Spatial position information accumulates steadily over time, J Neurosci 33(47):18396-18401.

One of the more enduring mysteries of neuroscience is how the visual system constructs robust maps of the world that remain stable in the face of frequent eye-movements. Here we show that encoding the position of objects in external space is a relatively slow process, building up over hundreds of milliseconds. We display targets to which human subjects saccade after a variable preview duration. As they saccade, the target is displaced leftwards or rightwards, and subjects report the displacement direction. When subjects saccade to targets without delay, sensitivity is poor: but if the target is viewed for 300-500 ms before saccading, sensitivity is similar to that during fixation with a strong visual mask to dampen transients. These results suggest that the poor displacement thresholds usually observed in the “saccadic suppression of displacement” paradigm do not reflect the action of special mechanisms conferring saccadic stability, but the fact that the target has had insufficient time to be encoded in memory. Under more natural conditions, trans-saccadic displacement detection is as good as in fixation, when the displacement transients are masked.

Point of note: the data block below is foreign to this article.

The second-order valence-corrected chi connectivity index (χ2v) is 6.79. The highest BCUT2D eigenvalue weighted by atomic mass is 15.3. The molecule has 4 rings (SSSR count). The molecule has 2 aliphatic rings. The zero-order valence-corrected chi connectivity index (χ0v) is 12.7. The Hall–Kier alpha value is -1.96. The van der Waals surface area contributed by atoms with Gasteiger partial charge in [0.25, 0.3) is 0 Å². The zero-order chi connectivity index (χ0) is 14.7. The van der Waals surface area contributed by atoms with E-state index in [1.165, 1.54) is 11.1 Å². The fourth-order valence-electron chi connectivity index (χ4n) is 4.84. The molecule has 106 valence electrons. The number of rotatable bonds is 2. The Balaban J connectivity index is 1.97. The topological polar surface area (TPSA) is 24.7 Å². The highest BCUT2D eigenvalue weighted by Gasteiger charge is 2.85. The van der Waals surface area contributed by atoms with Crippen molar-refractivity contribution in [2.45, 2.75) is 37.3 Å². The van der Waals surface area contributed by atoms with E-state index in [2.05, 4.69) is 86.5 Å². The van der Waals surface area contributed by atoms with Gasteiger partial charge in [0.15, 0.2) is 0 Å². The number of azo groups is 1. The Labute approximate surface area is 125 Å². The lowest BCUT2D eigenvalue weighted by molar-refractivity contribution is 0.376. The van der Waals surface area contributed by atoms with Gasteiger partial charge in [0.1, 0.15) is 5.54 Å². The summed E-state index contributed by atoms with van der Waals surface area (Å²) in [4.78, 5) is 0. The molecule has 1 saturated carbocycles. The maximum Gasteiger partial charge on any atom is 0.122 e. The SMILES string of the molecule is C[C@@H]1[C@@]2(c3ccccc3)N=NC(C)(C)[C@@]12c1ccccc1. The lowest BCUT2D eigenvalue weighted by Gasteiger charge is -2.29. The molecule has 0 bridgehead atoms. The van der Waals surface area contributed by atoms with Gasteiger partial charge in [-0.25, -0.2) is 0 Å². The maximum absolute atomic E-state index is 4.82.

Selective tuning for contrast in macaque area V4,J Neurosci, 47 (33), 18583-18596.

Visually responsive neurons typically exhibit a monotonic-saturating increase of firing with luminance contrast of the stimulus and are able to adapt to the current spatiotemporal context by shifting their selectivity, therefore being perfectly suited for optimal contrast encoding and discrimination. Here we report the first evidence of the existence of neurons showing selective tuning for contrast in area V4d of the behaving macaque (Macaca mulatta), i.e., narrow bandpass filter neurons with peak activity encompassing the whole range of visible contrasts and pronounced attenuation at contrasts higher than the peak. Crucially, we found that contrast tuning emerges after a considerable delay from stimulus onset, likely reflecting the contribution of inhibitory mechanisms. Selective tuning for luminance contrast might support multiple functions, including contrast identification and the attentive selection of low contrast stimuli.